The creation of these wonderful ovoid urns occurred during the 18th century when luxury beverages, such as tea, coffee and hot chocolate, were becoming sought after drinks. As the demand for these grew, so did the work of the silversmith. People required new equipment such as hot water kettles, spoon trays, milk jugs and sugar bowls.
These urns have been a source of debate with some suggesting that they were teapots. However, there are now more convincing arguments for them being used for coffee. The spouts are strategically placed a little up the body which would allow coffee grounds to settle in the base and the liquid to be drawn off without disturbing the sediment. In addition, there are records of very large coffee pots being produced.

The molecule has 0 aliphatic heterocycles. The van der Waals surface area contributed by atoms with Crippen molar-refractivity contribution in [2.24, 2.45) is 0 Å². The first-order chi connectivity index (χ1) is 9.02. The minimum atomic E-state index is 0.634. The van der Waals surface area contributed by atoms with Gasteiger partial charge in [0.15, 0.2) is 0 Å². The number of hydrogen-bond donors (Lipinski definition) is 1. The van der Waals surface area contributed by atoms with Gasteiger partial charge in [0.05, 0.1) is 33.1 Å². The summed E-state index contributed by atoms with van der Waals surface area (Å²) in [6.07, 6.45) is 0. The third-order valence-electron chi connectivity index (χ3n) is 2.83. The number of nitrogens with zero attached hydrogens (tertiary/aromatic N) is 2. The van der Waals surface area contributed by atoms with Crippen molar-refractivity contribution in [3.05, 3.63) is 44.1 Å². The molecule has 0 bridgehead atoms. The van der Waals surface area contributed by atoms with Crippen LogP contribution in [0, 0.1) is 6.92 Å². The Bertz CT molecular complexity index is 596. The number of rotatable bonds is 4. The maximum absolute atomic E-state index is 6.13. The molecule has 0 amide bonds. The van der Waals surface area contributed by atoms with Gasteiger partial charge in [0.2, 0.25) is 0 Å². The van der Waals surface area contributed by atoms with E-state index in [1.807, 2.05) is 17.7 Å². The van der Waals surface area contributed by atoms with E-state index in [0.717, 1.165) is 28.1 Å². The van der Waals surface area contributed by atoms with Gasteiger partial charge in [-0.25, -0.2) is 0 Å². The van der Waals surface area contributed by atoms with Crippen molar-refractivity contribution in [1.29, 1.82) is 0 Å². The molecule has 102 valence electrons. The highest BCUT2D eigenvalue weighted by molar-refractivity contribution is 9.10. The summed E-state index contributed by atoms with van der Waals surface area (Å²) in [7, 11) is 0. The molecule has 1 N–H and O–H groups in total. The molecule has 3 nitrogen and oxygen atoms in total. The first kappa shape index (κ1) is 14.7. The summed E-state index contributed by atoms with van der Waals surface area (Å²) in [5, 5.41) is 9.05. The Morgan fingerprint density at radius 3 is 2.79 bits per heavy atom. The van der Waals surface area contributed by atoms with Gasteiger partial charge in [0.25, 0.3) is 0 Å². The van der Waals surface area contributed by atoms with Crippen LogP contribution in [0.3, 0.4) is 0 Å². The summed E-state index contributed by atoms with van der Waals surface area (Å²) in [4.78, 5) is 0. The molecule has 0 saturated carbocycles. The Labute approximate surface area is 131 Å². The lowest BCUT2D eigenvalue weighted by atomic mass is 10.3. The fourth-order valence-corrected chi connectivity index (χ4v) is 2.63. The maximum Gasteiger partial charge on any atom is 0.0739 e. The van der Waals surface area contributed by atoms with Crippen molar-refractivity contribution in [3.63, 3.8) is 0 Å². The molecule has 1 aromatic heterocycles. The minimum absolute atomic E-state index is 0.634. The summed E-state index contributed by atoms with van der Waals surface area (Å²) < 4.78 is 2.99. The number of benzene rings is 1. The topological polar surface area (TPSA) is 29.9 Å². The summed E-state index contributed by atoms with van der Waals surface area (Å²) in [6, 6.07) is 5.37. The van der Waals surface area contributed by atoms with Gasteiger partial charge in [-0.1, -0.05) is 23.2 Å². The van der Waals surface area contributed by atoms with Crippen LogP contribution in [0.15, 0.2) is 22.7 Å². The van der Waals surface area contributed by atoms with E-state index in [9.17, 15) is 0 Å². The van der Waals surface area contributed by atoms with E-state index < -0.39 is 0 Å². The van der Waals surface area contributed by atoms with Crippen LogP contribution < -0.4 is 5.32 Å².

This coffee pot (below) is mentioned in the account ledger of the maker John Rollo. It states that in December 1735 'The Honble Andrew Wauchope of Niddrie Esq' paid ‘£23.5.8' for 'one Coffe poot 62 ozn 2dr’ and that he paid ‘To Duty £1 11s’ and ‘12s’ for 'Ingraving round the mouth'.
Today this coffee pot weighs 61.11oz, which is less than the original 62oz and 2 drops. The discrepancy in weight can be accounted for the normal loss of silver which occurs over centuries of polishing.
To date, we know of only seventeen examples of ovoid coffee pots. All have Edinburgh hallmarks except one from Dundee. These surviving coffee pots date from 1719 to 1768.
Heart brooches have existed in Scotland since at least the medieval period and while they are not unique to Scotland, they have become deeply associated with this country. They appear to have been a popular form of jewellery, indicated by the large number that survive.